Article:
HENDERSONVILLE, Tenn. (WTVF) — A new media campus could bring 800 jobs to the Mid-State.
David Buttrey with Music City Studios said the 47-acre creative campus would make Nashville a one stop shop.
"What’s amazing is Nashville has turned from this kind of sleepy tier two city to a white-hot tier two city, and the entertainment industry is waking up," Buttrey said.
More music videos, TV shows, and broadcasts could be created at the site. "Rough estimate is it could be a 50/50 split from companies coming out of state to hiring locally," Buttrey said.
The anchor tenant and partner in Music City Studios is Monolith Studios, a full-service virtual production and content creation studio, specializing in proprietary LED volume architecture and content-to-display systems and services.
David Bennett, who will serve as vice president of business development for Monolith Studios, said the company is looking forward to the LED technology. "You can create many types of environments in a virtual product workspace, you can be on the streets of Paris or the streets of London, you can be on the surface of the moon."
This will be Monolith's first office in Tennessee.
The Hendersonville Mayor Jamie Clary said it would generate around 800 jobs and $500,000 in tax revenue. "What $500,000 per year means for Hendersonville is we have the opportunity to pave a lot more roads," Clary said.
As far as traffic concerns, he said there's an interchange expansion project in the works.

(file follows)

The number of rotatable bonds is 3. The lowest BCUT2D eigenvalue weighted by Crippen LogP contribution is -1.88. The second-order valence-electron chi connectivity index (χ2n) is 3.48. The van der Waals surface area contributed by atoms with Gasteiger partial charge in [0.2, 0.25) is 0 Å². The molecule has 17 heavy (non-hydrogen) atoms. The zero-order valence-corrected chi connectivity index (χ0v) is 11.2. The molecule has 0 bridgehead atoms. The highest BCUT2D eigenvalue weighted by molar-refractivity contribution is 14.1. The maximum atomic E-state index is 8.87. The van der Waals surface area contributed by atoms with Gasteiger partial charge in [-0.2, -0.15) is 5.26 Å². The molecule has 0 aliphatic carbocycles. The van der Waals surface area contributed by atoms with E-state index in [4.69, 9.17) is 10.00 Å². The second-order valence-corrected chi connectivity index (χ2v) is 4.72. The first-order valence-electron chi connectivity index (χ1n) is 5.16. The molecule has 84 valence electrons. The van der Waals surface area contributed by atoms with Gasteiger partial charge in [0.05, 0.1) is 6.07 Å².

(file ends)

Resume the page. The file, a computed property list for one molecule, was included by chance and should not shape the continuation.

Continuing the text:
The next step is changing the zoning, so city officials will have to vote on it. For residents concerned about traffic, the mayor in Hendersonville says there’s a new interchange planned to Vietnam Vets which could help. @nc5 pic.twitter.com/eEPO06f508— Alexandra Koehn (@NC5_AKoehn) October 28, 2021
"The new interchange, gosh, it’s going to be one right turn from this place,” Clary said. “To help eliminate any concerns about future traffic. This is just a perfect location for Hendersonville not only because of our background in music with Johnny Cash and Taylor Swift and Conway Twitty, but it’s also the perfect location."
Due to building height, city officials will have to vote on it. Since the zoning will have to be changed, there’s a meeting Tuesday with the planning commission at 6 p.m.
After that, they'll be one step closer to breaking ground. "We’ve got a great talent base,” Bennett said. “So I think you’re seeing brighter days ahead for production in Tennessee."
Bennett said Nashville has a deep-rooted history in film. The first one was shot at the Ryman Auditorium in 1936.